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The Med: Ships and Docks
As the European cruise market grows, so does the need for facilities at which to handle the new ships and their passengers, especially as they begin to carry 4,000 and more passengers.
This growth in the market has led to new cruise terminal developments, the most important of which to date has been the creation of an entirely new cruise port at Savona in Italy.
In November 2003, Costa Cruises opened its dedicated cruise terminal at Savona, not far to the west of Genoa. Named Palacrociere Savona. Modern and extremely efficient, the Palacrociere is completely up to date when compared with Genoa's old Transatlantic terminal, the Stazione Marittima, and is even equipped with free Internet connection for those who wish to avail themselves of it.
It can also be used for conferences and conventions. Costa has invested heavily in Palacrociere, which has just added a third berth. It has a 22-year management contract for this facility, in which its original 2003 investment was €3.9 million.
Last year saw Costa open its €12 million Palacruceros, offerng 157 cruise departures from Barcelona handling 400,000 passengers. This year it expects 190 calls and 500,000 passengers. Costa has taken a 25-year lease on its Spanish facility, which is now also the site of its Barcelona office.
Other members of the Carnival Group will also able to avail themselves of this facility. So far in 2008, Barcelona has seen its traffic rise by 18.5% over 2007 and on the basis of the total cruise business the port has developed it now stands as the number one cruise port in the western Med.
Costa Cruises, MSC Crociere and Louis Ltd, parent company of Louis Cruise Lines have been short-listed as a preferred bidder to operate a new Gare Maritime de Croisiere on Marseilles' Leon Gourret Pier.
A decision is to be made by the end of September. These three operators together can provide 450 calls and 1 million passengers to Marseilles.
The present Marseilles Provence Cruise Centre, opened in 2003, was the largest such terminal in the Mediterranean when it opened. But as the market continues to grow, new capacity is needed.
Meanwhile, in the eastern Med, the Zenon consortium, in which Louis has a 22% share and Costa Cruises 10%, recently won a bid to develop a new €1 billion cruise port at Larnaca in Cyprus that could see it become the largest cruise port in the eastern Med. The site has been chosen in preference to existing port at Limassol because Larnaca is the site of the international airport.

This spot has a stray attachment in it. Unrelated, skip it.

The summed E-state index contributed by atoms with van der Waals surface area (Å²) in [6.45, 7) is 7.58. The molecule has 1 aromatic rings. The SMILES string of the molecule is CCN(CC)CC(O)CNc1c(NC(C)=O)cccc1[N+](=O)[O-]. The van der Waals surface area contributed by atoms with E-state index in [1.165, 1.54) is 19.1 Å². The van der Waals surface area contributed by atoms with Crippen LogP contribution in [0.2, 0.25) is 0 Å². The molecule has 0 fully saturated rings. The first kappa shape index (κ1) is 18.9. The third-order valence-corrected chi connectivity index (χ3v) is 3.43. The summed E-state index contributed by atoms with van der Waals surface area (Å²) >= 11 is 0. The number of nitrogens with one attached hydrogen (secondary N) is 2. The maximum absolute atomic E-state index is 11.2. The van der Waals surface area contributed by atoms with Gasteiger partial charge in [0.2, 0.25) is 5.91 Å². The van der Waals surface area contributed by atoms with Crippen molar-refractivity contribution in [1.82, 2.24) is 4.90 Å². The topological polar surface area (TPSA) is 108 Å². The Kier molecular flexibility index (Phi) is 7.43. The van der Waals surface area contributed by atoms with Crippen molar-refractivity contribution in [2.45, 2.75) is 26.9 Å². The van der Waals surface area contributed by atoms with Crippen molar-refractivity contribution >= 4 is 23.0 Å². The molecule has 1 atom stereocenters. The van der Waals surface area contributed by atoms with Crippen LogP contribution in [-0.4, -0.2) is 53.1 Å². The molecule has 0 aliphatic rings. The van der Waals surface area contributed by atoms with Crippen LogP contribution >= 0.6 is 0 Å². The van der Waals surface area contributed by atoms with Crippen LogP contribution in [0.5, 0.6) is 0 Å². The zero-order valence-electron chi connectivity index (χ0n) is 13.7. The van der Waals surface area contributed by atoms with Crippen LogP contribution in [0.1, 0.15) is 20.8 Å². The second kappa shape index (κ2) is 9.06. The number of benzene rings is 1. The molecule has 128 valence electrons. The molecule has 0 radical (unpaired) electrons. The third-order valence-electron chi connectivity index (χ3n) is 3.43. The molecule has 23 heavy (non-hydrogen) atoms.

However, the other two bidders in the Larnaca contest, D J Karapatakis & Sons and A Vouros Investments, are suing the Cypriot Minister of Transport in objection to its decision.
The other partners in the Zenon consortium include Bouges Batiment International of France and local builder Iacovou Brothers, each with 17.5%, both of whom are also partners in Hermes Airports, the firm that is building the new airports at Larnaca and Paphos.
Back in Italy, meanwhile, the old Stazione Marittima, like Genoa's once a terminal for Transatlantic liners, has been rebuilt as a cruise ship terminal. It has been managed since June 2005 by a consortium called Terminal Napoli that includes 20% investments from each of Costa and Royal Caribbean and a 5% share from MSC, which is based in Naples. It now offers seven berths and offers a kilometre of dock space. As well as a cruise terminal, it also operates as an exhibition and convetion centre, showing that the expansion in cruise shipping can mean more than just more shoppers and more airport users.
Likewise, Civitavecchia's Roma Cruise Terminal is now a company in which Costa, MSC and Royal Caribbean all hold shares. Plans are now in hand to develop the seven cruise berths in this local port, 72 kilometres from Rome, and several transfer companies now operate dedicated cruise shuttles to the port from Rome's Ciampino and Fiumicino airports.
The outcome of these developments will be interesting to measure, and more cruise terminal developments are bound to follow. As well as being outlets for the local European populations to board cruise ships, they will also attract millions of visitors from Northern Europe, North America and around the world. That the cruise lines have chosen to get involved is interesting.
By far the most in evidence is the Carnival Group, through the European operations of Costa, which has also expanded into overseas terminals at La Romana in the Dominican Republic, while parent Carnival has invested $50 million in its new Mahogany Bay terminal Roatan (where Royal Caribbean has separate arrangements), and at Grand Turk in the Turks and Caicos.
Back in Europe, Carnival last December signed a 20-year agreement for a fourth cruise terminal in the port of Southampton.
To be located at the Ocean Dock, it will also give Carnival lines (which of course include Cunard and P&O) priority use of the Queen Elizabeth II and Mayflower terminals.
This is only early days for cruise line involvement in shore terminals and was originally spurred by the need to handle the new generation of megaships efficiently in Miami and Port Everglades.
One cruise terminal however, has been out of business for a year. The new terminal at Costa Maya, Mexico, where the pier was 50% destroyed by a direct hit by Hurricane Dean, the strongest tropical storm of the 2007 season, a year ago this week.
It is expected to re-open within the next few weeks but meanwhile ship's itineraries were decided months ago now and it will take some time to get the business back to the level of one million visitors per year it claimed to have reached Dean.
What will be interesting to see is whether any of the large infrastructure companies, state investment funds and pension plans begin to take an interest in cruise ship terminals as they have with container terminals worldwide.
(Source: By Mark Tré - Cybercruises.com)